Smoothing the Way : Disabled: Services coordinator Camille Jones makes sure that an estimated 8,000 residents of the city have as little trouble as possible going about their lives. For her, it’s the perfect job.
Eighteen years ago, Camille Jones began taking a fertility drug to better her chances of bearing a child. Three days later, her ears plugged up, and soon she went completely deaf.
Although she struggled at first, Jones says that becoming deaf turned out to be as much of a blessing as the birth of her healthy baby daughter nine months later.
“It enabled me to recognize strengths that I really didn’t know I had,” she said. “I had to make decisions about what I really wanted to do. . . . It gave my life more focus.”
That focus prompted Jones to take on the job of coordinator of disability services in Culver City. Jones, who makes $33,400 a year, says she has found the perfect job, and the people she helps say that in Jones they have found a champion that has
been on both sides of the track.
For the last three years, Jones has had the overall responsibility of seeing that people with disabilities in Culver City have as little trouble as possible going about their lives.
She makes sure that simple but important conveniences are installed: curb cuts, ramps, handicapped restrooms and parking, lowered drinking fountains and picnic tables that can accommodate wheelchairs.
She also makes referrals to support groups and a variety of agencies that serve disabled people. The city has a van service with a wheelchair lift and a sign-language interpreter.
Some of the calls she gets are complaints about grocery stores that lock the gates where carts go through. Federal law requires the gates be left unlocked, so people with disabilities can use them and avoid trying to squeeze through turnstiles. Jones sees to it that the offense is corrected.
Another caller once complained that he could not maneuver his wheelchair around a pile of dirt left on the sidewalk near an empty lot. Jones tracked down the owner of the lot, and when he would not comply, Jones had the city remove the dirt and send the owner a bill.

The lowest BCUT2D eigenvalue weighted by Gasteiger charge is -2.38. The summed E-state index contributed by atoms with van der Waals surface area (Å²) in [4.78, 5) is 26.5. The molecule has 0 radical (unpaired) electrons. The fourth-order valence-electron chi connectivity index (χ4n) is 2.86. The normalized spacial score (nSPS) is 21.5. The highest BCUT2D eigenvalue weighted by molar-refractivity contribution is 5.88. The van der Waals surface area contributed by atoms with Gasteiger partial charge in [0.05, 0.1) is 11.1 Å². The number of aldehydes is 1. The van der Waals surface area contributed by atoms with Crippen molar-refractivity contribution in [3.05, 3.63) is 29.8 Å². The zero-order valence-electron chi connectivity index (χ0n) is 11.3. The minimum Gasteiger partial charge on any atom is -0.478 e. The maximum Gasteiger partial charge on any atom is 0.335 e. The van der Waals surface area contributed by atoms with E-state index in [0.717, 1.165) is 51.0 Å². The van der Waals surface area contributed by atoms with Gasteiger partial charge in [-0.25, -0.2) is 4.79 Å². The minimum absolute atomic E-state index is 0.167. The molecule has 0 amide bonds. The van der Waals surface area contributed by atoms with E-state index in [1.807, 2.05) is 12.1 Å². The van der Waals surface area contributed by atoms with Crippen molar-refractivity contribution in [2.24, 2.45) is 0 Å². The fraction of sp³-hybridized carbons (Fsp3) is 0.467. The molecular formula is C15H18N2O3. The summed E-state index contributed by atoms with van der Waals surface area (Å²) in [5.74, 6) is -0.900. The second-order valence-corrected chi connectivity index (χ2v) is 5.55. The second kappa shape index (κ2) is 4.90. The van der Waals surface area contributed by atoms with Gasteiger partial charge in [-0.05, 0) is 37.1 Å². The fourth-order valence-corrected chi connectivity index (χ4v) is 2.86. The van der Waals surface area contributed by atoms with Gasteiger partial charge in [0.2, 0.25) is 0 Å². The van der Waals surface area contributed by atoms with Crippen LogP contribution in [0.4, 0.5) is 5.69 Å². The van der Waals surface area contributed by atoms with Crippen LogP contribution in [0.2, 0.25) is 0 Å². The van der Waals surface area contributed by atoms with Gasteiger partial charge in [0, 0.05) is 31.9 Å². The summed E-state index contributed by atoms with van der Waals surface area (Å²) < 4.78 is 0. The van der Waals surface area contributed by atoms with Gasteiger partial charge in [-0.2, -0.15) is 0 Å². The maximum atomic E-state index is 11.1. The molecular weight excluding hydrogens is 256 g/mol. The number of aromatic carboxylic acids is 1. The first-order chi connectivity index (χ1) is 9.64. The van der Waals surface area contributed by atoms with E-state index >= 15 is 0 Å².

Jones, 45, helps make Culver City a good place for people with disabilities to live, according to Martha Alfaro, one of Jones’ clients.
Alfaro, who has used a wheelchair since contracting polio in childhood, moved to Culver City five years ago because of its reputation for strong programs for people with disabilities.
She made many friends through these programs. But she had a problem getting transportation to Loyola Marymount University, where she is a senior studying toward a career in art therapy. Culver City bus drivers picked her up regularly, but Los Angeles RTD bus drivers often passed her by or said their wheelchair lifts were broken.
“Getting around in Culver City is great,” Alfaro said. “Everybody knows us. The problem is, we can’t go further from here.”
Thanks to Jones, Alfaro found a taxi service that she now uses regularly.
“Every time I have a problem,” Alfaro said, “I run to her. She’s been a role model for me.”
Jones said people with disabilities lead full lives and do not like to be referred to as victims of some accident or disease.
“ Victim is a tragic sounding word,” she said. “Most people with disabilities will tell you their lives are not a tragedy.”
The term wheelchair-bound is also irritating, she added, evoking a caricature of a mummy wound together with the wheelchair. “The person should come first.”
Jones works with about 60 people a month, mostly by phone, out of her small, wood-paneled office in the Culver City senior center. Disability services is a program of the Community and Social Services Division of the Human Services Department.